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Knicks expect to face a desperate Celtics team in Boston

Raymond Felton drives between the Boston Celtics' Brandon

Raymond Felton drives between the Boston Celtics' Brandon Bass #30 and Paul Pierce #34 during Game 2 of the Eastern Conference quarterfinals. (April 25, 2013) Credit: Jim McIsaac

GREENBURGH, N.Y. - No matter how appealing a scenario it was, the Knicks tried hard Thursday to avoid the temptation of envisioning themselves going up to Boston, winning twice and sweeping the Celtics.

That, they insisted, is too far down the line to be thinking about right now.

Instead, the Knicks insisted their focus is only on Game 3 Friday night, and with good reason. With this best-of-seven first-round series moving 200 miles north up I-95, the Knicks expect to be greeted by a more determined Celtics team in front of one of the NBA's more raucous crowds.

At Celtics practice Thursday, Paul Pierce described the Celtics as "a desperate team now," which is exactly what the Knicks said they are preparing for after taking the first two games in New York.

"I expect a team that's going to fight, make some adjustments," Carmelo Anthony said after practice. "They're home, so a lot is going to go into that emotionally, physically. We have to be prepared for whatever they're going to throw at us and just build off these last two games."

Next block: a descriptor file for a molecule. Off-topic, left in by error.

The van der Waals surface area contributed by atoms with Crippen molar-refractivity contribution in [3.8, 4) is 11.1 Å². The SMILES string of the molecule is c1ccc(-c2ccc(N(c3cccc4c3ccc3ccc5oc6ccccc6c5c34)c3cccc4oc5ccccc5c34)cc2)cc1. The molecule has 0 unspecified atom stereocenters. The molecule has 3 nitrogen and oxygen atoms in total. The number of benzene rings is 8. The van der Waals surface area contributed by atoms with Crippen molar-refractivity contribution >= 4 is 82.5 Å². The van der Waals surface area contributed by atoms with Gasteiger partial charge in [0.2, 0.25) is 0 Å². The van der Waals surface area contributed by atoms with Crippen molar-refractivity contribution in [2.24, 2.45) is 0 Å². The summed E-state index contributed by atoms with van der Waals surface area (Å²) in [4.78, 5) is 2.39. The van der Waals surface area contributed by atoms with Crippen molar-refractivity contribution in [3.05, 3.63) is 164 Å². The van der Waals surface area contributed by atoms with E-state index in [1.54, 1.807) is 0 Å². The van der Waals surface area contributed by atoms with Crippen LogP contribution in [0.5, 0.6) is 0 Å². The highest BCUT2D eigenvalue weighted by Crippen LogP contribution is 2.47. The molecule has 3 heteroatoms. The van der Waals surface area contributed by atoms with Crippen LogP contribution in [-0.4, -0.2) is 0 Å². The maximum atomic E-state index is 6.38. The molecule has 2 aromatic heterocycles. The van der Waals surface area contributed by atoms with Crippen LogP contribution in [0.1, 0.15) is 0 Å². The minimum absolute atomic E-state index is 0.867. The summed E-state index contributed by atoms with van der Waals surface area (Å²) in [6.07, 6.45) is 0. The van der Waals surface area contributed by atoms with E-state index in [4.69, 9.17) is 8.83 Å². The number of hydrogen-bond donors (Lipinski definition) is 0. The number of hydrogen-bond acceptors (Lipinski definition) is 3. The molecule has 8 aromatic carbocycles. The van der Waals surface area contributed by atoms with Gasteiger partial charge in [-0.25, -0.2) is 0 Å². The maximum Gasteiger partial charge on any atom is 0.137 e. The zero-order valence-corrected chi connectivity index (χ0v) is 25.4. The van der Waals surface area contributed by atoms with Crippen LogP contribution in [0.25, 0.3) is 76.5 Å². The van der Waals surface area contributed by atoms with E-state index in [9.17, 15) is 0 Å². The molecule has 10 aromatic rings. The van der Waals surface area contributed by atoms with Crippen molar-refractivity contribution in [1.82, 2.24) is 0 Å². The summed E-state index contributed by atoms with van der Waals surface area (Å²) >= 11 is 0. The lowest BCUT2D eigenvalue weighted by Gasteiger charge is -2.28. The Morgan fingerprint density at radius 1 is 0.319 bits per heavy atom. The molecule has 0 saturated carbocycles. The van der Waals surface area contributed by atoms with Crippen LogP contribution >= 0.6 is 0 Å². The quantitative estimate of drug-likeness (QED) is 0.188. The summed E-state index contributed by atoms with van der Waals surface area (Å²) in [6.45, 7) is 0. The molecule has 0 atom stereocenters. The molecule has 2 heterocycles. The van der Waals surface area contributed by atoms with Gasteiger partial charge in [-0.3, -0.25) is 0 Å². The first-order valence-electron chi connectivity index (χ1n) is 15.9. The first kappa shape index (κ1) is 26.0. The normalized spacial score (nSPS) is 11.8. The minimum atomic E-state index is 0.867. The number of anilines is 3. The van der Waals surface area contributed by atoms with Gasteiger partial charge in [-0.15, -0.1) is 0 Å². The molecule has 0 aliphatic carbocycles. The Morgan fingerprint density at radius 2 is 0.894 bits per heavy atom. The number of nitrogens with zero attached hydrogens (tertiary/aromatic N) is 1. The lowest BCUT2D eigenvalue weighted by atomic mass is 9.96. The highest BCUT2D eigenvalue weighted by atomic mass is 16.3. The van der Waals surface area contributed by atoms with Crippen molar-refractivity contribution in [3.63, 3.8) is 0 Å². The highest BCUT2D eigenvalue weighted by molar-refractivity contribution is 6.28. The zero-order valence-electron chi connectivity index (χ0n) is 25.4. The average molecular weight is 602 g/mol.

Anthony said he would be "super-duper-happy-excited" if the Knicks won two and completed the sweep in Boston but stressed the importance of not looking too far ahead. He's well aware that the series' momentum easily could shift to the Celtics with a Game 3 victory.

The Knicks won the first two games of this series thanks to strong second-half performances, particularly defensively, after trailing at halftime in both games. They have given up a total of 48 points and 14-for-63 shooting in four second-half quarters.

Jason Kidd, no stranger to playoff games in Boston, said the Knicks have to start playing with that same tenacious mentality right from the start and not wait until the second half to rev it up.

"That's the same approach we need to take into Game 3," Kidd said. "We need to act like we're down and we need to find a way to win the game."

To make an extended postseason run, the Knicks know they're going to have to win some games on the road. Friday night's Game 3 in Boston presents a litmus test of sorts for them, given the opportunity they have to all but eliminate the Celtics with a victory.

No team in the NBA has come back from a 3-0 deficit in a best-of-seven series, and the Celtics know it. "Right now," Pierce said, "our season's definitely on the line."

The Boston crowd figures to be a factor, too. Kidd said TD Garden is "one of the toughest places to win on the road" because the crowd is so loud and pro-Celtics. And the fans who pack the arena Friday night will come with the same desperation the Celtics say they are feeling.

"Everybody knows it's going to be hostile," J.R. Smith said. "Everybody knows the environment. Everybody knows all that. So it's a matter of us keeping it in our heads and staying focused."

And that's why the Knicks assembled a roster filled with playoff-tested players. No matter how desperate the Celtics are or how raucous the arena is, coach Mike Woodson is confident his team will not shrink under the pressure. He stressed the need to play hard right from the start.

"They're going to come out with energy and be in front of their home crowd," Tyson Chandler added. "We have to make sure we take their first punch."

With Anthony Rieber

New York Sports